To be sure, there are obvious differences. They have evident moral contrasts. The Pre-Raphs were often explicitly literary, and medieval, and Catholic. Their nature is glorious and grows richly in the hedgerow. Wyeth is about rocks and farms and puritan values. His nature is spare and dry and hard to cultivate.

More to the point, there is a very deep difference. The Pre-Raphs are extremists. They're determined to number every hair, the blade of grass, the daisy's petal, the vein of leaf and rock. Their point-blank refusal to see the wood for the trees, and the trees for the grain of the bark, is unequalled in European painting.

Whereas Wyeth is never extreme. His apparently precise observation is a very limited thing. His eye doesn't surrender itself to the world. He wants to produce a look of infinite minutiae, but he pursues this to a certain level of detail, and no further. His technique is impressive but always contented with itself. He isn't interested in the unpredictable, in variety, in the chaos of nature. He creates areas of uniform texture. His realism is a matter of recipes.

And beyond that, he does compositions. It's odd that critics have noticed his stories, and haven't noticed his much more conspicuous arrangements. Wyeth sets out formal elements in very simple combinations – one shape against another shape, one tone against another. The Antler Crown shows some kind of large Christmas decoration, hanging in a window. The curling caribou antlers are bright against a dark blind; the prickly spruce is dark against the bright snowscape outside. His fans may not use this language of abstraction, but his patterns are blindingly decorative.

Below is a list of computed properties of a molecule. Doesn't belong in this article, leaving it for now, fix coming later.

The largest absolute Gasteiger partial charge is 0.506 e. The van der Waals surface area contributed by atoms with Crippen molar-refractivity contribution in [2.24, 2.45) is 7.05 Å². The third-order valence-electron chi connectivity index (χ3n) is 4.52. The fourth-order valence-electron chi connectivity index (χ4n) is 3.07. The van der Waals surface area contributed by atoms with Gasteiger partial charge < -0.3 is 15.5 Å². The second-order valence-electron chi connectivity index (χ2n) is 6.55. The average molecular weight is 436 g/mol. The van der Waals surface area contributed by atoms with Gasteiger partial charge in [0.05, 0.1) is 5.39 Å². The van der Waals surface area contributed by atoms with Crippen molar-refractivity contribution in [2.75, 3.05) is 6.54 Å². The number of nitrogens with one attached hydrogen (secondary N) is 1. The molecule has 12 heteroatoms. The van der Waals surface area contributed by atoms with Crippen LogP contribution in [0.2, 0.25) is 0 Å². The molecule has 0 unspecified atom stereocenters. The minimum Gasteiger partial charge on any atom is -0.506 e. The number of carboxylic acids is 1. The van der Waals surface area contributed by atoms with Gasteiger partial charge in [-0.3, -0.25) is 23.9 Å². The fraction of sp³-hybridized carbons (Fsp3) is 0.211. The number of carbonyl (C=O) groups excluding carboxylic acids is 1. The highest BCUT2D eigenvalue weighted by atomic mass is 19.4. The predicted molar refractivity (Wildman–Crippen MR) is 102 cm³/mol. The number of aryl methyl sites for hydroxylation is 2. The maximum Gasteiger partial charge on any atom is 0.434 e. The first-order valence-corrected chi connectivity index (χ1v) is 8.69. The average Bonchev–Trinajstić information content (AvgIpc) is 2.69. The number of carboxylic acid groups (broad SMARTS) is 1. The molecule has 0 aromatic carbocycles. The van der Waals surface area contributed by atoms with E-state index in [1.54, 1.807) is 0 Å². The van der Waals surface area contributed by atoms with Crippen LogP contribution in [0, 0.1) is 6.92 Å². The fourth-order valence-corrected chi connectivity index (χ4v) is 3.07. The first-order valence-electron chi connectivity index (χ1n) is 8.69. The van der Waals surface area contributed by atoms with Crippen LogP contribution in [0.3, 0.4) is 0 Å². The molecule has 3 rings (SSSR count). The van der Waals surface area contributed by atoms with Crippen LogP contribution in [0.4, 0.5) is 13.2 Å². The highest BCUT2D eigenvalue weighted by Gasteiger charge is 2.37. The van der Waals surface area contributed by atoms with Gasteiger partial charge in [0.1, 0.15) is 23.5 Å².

So it's strange that Wyeth is sometimes classed as no artist. On the contrary, he's all too arty. His father and his son are both catastrophically vulgar, but the man himself is a paragon of tastefulness. His textures, his arrangements, his moods, his discrete suggestions, everything is neat. It's interesting to see his surfaces. I can't see how anyone could hate this work. But he is an operator, and rigidly humourless.

Never mind about the old Pre-Raphs. Just turn to our own 20th-century people's favourite, L S Lowry – there is sadness and comedy and gregariousness. I wouldn't want to spend a lot of time in the company of either art, but I know what I'd choose if I had to.

The Wyeth Family: Three Generations of American Art, Dulwich Picture Gallery, London SE21 (020-8693 5254; www.dulwichpicturegallery.org.uk), 9 June to 22 August